Dennis Haarsager's rolling environmental scan for electronic media. "Somebody has to do something, and it's just incredibly pathetic that it has to be us." --Jerry Garcia "Wish I didn't know now what I didn't know then." --Bob Seger
... The free video Web site Hulu, a joint venture of NBC
Universal and the News
Corporation, counted 35 million unique viewers in February — only a fraction
of the hundreds of millions who watch TV every month, but a 42 percent jump from
January, according to comScore.
The ratings for some programs, like “Lost” on ABC, would rise as much as 25
percent if online views were included, according to the ratings service
Nielsen. ¶ Nevertheless, television executives are developing a different model in which
only subscribers to traditional cable and satellite services would be able to
access the full breadth of shows online. ...
My friend Mike Homer died today at his Silicon Valley home at age 50 after a more than two-year battle with Creutzfeldt-Jakob disease, a rare, devastating and incurable neurological disorder. Long-time public radio colleagues may remember that the same disease claimed Pat Joy, former manager of Oregon Public Broadcasting's radio unit, several years back.
I first met Mike when a small group of us (I recall it being technology journalist Steve Gillmor, Stephen Hill of Hearts of Space, Tim Olson from KQED) met with Mike early in 2005, We were part of a group working on a CDN for public broadcasting, a need Mike had also forseen and, not only that, was already building one. That began a nearly two-year partnership in which we worked with Mike's team on both design and business plan aspects of what Mike called Open Media Network. Although we weren't successful in Mike's ultimate dream of giving this to a national public broadcasting organization, I'm convinced that we will eventually (and, I hope not too late) come to see Mike's vision as important part of public media's future.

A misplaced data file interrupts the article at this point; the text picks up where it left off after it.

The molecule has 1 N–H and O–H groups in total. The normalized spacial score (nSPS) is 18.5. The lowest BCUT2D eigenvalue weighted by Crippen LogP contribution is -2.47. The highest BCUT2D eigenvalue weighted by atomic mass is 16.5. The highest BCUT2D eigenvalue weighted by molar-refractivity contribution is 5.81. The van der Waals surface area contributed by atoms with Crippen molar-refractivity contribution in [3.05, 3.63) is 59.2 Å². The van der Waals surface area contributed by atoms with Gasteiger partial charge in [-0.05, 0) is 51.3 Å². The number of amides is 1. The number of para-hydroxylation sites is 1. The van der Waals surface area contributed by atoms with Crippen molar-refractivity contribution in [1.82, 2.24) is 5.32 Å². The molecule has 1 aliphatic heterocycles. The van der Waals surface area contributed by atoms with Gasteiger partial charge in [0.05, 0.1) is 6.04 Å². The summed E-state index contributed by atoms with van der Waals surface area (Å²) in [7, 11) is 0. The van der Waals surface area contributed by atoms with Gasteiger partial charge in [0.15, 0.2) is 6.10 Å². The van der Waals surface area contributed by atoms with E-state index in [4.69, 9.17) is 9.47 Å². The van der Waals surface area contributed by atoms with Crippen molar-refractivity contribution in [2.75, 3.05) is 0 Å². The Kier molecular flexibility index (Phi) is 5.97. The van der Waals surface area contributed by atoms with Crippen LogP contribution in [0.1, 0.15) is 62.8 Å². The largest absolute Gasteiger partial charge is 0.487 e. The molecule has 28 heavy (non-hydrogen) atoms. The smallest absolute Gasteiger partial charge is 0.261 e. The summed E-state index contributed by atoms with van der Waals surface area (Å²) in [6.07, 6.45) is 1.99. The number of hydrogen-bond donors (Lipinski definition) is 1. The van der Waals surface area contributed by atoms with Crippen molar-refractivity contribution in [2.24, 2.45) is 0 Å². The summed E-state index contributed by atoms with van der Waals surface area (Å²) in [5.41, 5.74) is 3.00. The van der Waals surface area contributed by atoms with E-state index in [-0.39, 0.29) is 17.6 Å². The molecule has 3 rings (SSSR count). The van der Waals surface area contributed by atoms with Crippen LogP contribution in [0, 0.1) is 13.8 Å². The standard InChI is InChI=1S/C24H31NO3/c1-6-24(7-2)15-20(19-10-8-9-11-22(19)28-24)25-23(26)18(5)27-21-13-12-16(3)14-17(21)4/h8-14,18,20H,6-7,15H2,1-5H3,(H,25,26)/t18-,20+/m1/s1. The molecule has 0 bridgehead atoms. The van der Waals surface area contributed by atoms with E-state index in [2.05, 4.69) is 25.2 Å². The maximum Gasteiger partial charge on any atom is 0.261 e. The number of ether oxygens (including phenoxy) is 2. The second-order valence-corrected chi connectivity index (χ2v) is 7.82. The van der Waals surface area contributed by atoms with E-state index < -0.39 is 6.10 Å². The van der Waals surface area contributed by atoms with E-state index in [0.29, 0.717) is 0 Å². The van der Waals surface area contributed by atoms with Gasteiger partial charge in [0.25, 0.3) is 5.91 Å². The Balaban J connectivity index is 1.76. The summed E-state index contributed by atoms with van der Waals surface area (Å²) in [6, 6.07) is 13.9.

Mike was a former executive at Apple, Netscape and AOL, was founder of Kontiki, and more recently an angel investor in a number of ventures and philanthropist.
Kara Swisher has a very nice Farewell to Mike Homer in her BoomTown blog today. I know that those of us who worked almost daily with Mike for that extended period all salute Mike's memory and his vision.
Update 4 February 2009: This will be the last update on Mike, an obituary written by his friend and fellow angel investor, Ron Conway:
Michael (Mike) J. Homer: February 24, 1958 –February 1,
Mike Homer, high-technology executive, passed away on February
1, 2009 at his home in Atherton. He suffered from the rare neurodegenerative
disorder Creutzfeldt-Jakob disease, known as CJD. Mike, 50, is survived by his
wife of ten years Kristina and their three children, James, Jack and Lucy, as
well as his mother Irene and sister Sue. In addition to family, he leaves a
legion of friends, colleagues and business associates, including his best
friend, Bill Campbell. Everyone who knew Mike will miss his extraordinary
intellect, tenacity, fierce loyalty and of course, his hearty sense of humor.
Mike was born and raised in San
Francisco, attended St. Ignatius College Prep, and treasured the many lifelong